Originally from New Jersey, Clarissa Verleur ’17 was drawn to Salve Regina because it was a small university that offered academic programs in communications and literature. The Pell Honors Program also appealed to her.
“I went to Newport for one of the admitted student days, and I watched a presentation on the Pell Honors Program,” she said. “I felt like it really spoke to the things that I wanted to get out of my college education. It was one of the main reasons I chose Salve.”
As Verleur began her first year at Salve Regina, she struggled to decide exactly what she wanted to do with her major and career path, because she was interested in so many things. She said her professors – both inside and outside the Pell Honors Program – were pivotal in helping her see how her varied interests could help her build a career.
“There was really just a lot of personal mentorship,” Verleur said. “They were very willing to sit down with me and really give me good feedback, so that by the time I was a senior I could see my own personal growth.”
Verleur had always loved writing and history, so she blended her passions with a double major in American studies and English literature. During her time at Salve Regina, she was an editor of the Willow literary magazine, a founding member of the History Club and a tutor for the Writing Center.
As she approached graduation, Verleur began to seriously consider her future. Law school was something she’d thought about since eighth grade, and her professors were pivotal in helping her feel confident enough to apply.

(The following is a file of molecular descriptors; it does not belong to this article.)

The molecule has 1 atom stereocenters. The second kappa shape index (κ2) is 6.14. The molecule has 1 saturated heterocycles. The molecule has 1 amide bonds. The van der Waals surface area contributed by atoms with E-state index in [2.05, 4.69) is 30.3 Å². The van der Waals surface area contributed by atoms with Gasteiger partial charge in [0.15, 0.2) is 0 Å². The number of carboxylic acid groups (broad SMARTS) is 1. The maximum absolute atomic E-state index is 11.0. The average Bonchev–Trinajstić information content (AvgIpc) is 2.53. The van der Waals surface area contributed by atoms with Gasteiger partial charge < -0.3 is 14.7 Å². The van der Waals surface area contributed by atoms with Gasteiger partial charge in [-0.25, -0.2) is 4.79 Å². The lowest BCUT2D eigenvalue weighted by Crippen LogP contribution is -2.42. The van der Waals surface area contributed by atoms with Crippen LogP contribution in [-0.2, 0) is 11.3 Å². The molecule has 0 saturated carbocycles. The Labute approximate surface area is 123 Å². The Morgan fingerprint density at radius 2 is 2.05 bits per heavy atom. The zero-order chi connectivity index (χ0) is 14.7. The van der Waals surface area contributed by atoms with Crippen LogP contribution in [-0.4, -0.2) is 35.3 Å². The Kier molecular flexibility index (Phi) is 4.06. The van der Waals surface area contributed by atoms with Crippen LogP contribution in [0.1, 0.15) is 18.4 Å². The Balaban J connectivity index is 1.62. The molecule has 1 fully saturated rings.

“Law school was something that if you like reading, writing and researching, that was all-encompassing. So that was the path I chose,” she said. “I always heard law school was so difficult and so hard. I didn’t know if I could really do it, but my professors really encouraged me to go for it.”
She needn’t have worried about her qualifications – she applied to 14 law schools and was accepted to all of them. Verleur chose Washington and Lee University in Virginia and earned her law degree in May 2020. That summer, she embarked on her career by clerking for a judge in the New Jersey Superior Court.
She’s most interested in becoming a prosecutor, and would also love to pursue a Ph.D. someday. No matter what the future holds, Verleur is grateful for the experiences at Salve Regina that brought her to where she is now.
“When I was interviewing with the judge, he picked up the fact that I had done a lot of writing in college,” she said. “I could tell that he liked my application. I would say from my experience starting at Salve freshmen year and in the Pell Honors Program, I can see the effects of it all the way through law school and now to my post-school job.”